A Bloomberg story this morning points (me, anyway,) to a simple conclusion: state and local governments need to stay away from Wall Street.
New Jersey is paying the Bank of Montreal $627,000 a month for interest-rate swaps to protect itself on bonds it never got around to issuing. Huh? That will total $23.5 million—enough, as Bloomberg is good to point out, to pay 113 teachers for three years.
Bloomberg could have better explained why and how the bank sold Jerz the swaps on bonds that didn’t yet exist. Why would you agree to pay somebody for something in the future you haven’t bought yet, without a backout condition? This is all we get:
The so-called forward-starting agreement was one of 15 such contracts the state set up to help finance construction.
The issue was deferred to 2009 because the school program wasn’t borrowing fast enough to use swaps coming due in 2007, according to treasury spokesman Tom Bell.
That should have been explored further.
But this is good:
The payments, which work out to $21,892 a day for three years, show how elected and appointed officials failed taxpayers by agreeing to financial strategies they didn’t fully understand. New Jersey spent $21.3 million in 2008 to exit three contracts signed when James Florio and James McGreevey were governors. The state’s transportation trust fund is giving almost $1 million a month to a Goldman Sachs Group Inc. partnership in an agreement linked to bonds that were redeemed.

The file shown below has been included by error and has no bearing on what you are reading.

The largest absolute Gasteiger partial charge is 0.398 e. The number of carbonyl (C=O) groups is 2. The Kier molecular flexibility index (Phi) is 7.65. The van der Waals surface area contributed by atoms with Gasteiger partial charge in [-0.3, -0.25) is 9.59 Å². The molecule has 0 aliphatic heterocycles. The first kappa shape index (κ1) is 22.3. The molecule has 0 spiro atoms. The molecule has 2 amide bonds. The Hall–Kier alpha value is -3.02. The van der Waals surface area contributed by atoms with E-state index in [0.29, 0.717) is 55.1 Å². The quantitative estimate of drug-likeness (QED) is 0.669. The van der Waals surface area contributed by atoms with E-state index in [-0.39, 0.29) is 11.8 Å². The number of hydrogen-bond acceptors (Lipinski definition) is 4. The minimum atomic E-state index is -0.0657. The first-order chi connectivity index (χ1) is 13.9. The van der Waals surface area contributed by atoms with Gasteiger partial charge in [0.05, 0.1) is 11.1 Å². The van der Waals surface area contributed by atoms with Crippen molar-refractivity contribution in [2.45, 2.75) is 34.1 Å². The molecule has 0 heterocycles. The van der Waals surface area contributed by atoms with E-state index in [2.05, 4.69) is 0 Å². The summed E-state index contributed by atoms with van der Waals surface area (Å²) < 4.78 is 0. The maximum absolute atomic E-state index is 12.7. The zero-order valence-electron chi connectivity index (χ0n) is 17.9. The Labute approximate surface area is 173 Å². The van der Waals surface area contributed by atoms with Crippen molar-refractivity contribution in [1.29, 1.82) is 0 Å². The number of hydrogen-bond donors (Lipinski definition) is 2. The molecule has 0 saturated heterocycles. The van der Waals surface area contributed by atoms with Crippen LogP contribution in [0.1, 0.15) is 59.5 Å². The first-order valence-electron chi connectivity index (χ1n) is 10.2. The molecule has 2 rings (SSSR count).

As is this broader context:
New Jersey isn’t alone. Borrowers from Massachusetts to California are struggling with billions of dollars in swap penalties and losses at the same time that budget deficits expand to an estimated $350 billion in 2010 and 2011, according to the Washington, D.C.-based Center on Budget and Policy Priorities.
The derivatives, mostly interest-rate swaps used to exchange fixed payments for variable rates, have grown to as much as $300 billion annually, the Alexandria, Virginia-based Municipal Securities Rulemaking Board said in an April report, citing information from market participants.
Which leads to an obvious: Why get into such complicated transactions at all? You’re not as smart as Wall Street. You never will be (see BusinessWeek a couple of weeks ago) Maybe that’s why someone was able to sell you variable-interest rate risk on municipal bonds, for crying out loud.